The building became the Lindisfarne Association's headquarters from 1976 to 1979. Through the work of its founder William Irwin Thompson and start-up grants from the Lilly Endowment and the Rockefeller Brothers Fund, the church became a cultural center in which Gary Snyder, Robert Bly, Wendell Berry, Samuel Menash, and Kathleen Raine gave poetry readings, Paul Winter and David Hykes gave concerts, Jerzy Grotowksi and Andre Gregory lectured on theatre, and philosophers such as Gregory Bateson, Francisco Varela, and Thompson himself gave the lectures that became their subsequent books. Keith Critchlow and John Michel taught courses on sacred architecture, and representatives of world religions such as Nechung Rinpoche, Seyed Hosein Nasr, and Pir Vilayat Khan gave public presentations. The Lindisfarne Association, however, was unable to raise the funds to restore this historical landmark, consequently, Lindisfarne moved to Crestone, Colorado, and returned the church to the Episcopal parish.

The parish subsequently sold the building to Odyssey House, a drug rehabilitation program, in order to meet its fiscal obligations.[3][4] Odyssey House, in turn, sold the buildings to nightclub entrepreneur Peter Gatien, who opened the New York Limelight club there in 1983.

Later usesEdit

From 1983 until 2007, the church was utilized as a nightclub, The Limelight. After frequent problems with the police and charges of rampant drug abuse in the club, it was closed, but reopened in 2003 under the name "Avalon". It closed permanently in 2007.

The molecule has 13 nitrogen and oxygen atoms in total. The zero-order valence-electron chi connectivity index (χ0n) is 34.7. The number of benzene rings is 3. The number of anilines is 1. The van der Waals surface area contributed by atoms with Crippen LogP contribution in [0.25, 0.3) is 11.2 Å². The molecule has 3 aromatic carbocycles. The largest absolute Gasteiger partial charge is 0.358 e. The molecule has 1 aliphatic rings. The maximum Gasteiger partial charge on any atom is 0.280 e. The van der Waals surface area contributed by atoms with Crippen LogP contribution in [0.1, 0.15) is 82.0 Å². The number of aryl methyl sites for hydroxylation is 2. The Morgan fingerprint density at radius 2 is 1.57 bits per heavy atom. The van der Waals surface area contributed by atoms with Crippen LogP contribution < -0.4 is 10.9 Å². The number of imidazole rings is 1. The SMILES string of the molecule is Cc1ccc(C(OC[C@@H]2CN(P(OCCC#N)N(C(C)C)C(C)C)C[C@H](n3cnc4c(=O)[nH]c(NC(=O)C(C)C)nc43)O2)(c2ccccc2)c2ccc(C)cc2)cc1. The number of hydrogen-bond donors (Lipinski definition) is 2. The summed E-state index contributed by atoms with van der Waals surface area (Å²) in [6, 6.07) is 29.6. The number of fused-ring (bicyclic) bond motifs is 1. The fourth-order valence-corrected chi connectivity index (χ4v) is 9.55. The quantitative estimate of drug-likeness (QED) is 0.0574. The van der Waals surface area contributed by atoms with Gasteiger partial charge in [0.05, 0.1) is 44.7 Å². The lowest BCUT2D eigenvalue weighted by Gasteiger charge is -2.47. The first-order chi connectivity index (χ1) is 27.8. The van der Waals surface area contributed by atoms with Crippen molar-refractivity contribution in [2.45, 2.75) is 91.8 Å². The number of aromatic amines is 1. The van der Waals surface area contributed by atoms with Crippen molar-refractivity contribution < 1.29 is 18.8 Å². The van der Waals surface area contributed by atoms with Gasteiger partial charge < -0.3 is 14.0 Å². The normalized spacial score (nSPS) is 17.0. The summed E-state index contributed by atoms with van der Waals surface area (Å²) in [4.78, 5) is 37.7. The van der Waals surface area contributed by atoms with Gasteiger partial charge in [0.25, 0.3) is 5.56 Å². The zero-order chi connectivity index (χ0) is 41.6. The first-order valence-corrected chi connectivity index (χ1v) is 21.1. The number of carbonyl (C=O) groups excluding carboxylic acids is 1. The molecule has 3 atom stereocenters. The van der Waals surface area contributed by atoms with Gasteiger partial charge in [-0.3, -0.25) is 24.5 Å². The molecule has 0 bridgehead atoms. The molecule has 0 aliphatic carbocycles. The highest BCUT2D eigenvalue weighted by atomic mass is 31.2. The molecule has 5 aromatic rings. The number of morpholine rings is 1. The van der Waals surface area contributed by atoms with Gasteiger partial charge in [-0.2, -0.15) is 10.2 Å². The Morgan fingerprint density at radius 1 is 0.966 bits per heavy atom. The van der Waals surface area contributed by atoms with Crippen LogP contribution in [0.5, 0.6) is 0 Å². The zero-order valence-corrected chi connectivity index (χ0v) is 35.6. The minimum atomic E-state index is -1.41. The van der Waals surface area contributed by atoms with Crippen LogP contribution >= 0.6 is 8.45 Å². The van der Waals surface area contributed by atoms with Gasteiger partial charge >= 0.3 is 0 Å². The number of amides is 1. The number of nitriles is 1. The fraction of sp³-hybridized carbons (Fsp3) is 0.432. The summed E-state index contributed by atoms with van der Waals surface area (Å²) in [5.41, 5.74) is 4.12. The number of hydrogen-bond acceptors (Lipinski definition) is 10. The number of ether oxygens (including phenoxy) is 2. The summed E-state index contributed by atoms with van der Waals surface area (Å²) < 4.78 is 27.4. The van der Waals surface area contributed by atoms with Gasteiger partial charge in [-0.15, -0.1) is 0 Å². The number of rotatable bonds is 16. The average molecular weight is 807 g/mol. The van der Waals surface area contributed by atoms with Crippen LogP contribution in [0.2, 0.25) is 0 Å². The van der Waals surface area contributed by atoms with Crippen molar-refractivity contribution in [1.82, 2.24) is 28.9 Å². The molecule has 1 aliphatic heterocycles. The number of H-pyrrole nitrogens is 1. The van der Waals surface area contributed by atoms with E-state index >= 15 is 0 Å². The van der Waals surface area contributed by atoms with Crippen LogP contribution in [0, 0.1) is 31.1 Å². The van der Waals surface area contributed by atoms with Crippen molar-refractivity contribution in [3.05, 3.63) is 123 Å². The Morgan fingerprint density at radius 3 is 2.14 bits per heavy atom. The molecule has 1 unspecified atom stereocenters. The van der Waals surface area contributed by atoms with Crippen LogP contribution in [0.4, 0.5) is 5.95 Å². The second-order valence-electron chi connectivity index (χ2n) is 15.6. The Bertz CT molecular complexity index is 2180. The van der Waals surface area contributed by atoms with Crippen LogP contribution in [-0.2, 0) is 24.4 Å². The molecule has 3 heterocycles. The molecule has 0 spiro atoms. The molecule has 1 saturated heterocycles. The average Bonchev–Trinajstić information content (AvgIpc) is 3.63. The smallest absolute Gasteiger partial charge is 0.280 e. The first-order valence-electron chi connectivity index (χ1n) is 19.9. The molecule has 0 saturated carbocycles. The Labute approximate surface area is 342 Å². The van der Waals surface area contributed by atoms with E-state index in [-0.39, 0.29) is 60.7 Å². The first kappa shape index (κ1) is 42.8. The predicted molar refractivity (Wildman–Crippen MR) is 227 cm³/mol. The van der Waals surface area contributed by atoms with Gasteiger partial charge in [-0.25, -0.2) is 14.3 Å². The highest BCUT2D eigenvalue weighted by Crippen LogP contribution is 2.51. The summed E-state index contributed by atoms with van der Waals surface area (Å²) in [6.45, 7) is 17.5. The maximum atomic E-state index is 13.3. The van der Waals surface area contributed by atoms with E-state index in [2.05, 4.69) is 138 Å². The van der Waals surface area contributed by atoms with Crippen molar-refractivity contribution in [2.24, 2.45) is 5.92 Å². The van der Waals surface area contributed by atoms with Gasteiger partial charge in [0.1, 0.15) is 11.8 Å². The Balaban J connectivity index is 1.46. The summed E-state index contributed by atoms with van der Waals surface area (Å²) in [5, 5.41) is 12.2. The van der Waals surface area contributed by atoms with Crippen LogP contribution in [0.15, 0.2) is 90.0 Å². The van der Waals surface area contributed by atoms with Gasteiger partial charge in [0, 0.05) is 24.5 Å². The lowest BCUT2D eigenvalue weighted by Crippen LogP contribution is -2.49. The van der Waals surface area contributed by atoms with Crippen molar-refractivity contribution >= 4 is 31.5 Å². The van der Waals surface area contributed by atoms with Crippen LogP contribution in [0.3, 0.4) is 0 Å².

On May 7, 2010, the building was reopened as a retail mall called the Limelight Marketplace. Conceived by Jack Menashe, who formerly owned SoHo retail store Lounge, James Mansour of Mansour Design, and Melisca Klisanin, Creative Director, the marketplace is a three-story venue consisting of more than 60 small, high-end shops, selling jewelry, clothing, organic goods and other items.[5] It was promoted with a campaign which utilized advertisements on local buses, taxicabs, and billboards.[6][7]

In the fall of 2014, the church was converted to a David Barton Gym.[8] On December 21, 2016, this location as well as all four other David Barton Gym locations in NYC abruptly closed their door for business. In June 2017, it reopened as Limelight Fitness.[9][10]

See alsoEdit


  1. ^ National Park Service (March 13, 2009). "National Register Information System". National Register of Historic Places. National Park Service.
  2. ^ a b c d New York City Landmarks Preservation Commission; Dolkart, Andrew S.; Postal, Matthew A. (2009), Postal, Matthew A. (ed.), Guide to New York City Landmarks (4th ed.), New York: John Wiley & Sons, ISBN 978-0-470-28963-1, p.77
  3. ^ a b c d e f Mendelsohn, Joyce (1998), Touring the Flatiron: Walks in Four Historic Neighborhoods, New York: New York Landmarks Conservancy, ISBN 0-964-7061-2-1, OCLC 40227695 pp.88–89
  4. ^ Calvary St, George website (Accessed:May 19, 2010)
  5. ^ Johnson, Richard et al."The Limelight is Going Retail" New York Post (June 17, 2009)
  6. ^ "Limelight Marketplace Opens in New York".
  7. ^ "Restaurants – Nightlife – Get the Best Ratings and Reviews by Zagat".
  8. ^ "David Barton Gym #LookBetterNaked – Health Clubs & Fitness Centers". David Barton Gym #LookBetterNaked.
  9. ^
  10. ^ Beller, Sarah. "David Barton Gym Closes All 5 NYC Locations Without Warning". West Village Patch. Retrieved April 26, 2017.

External linksEdit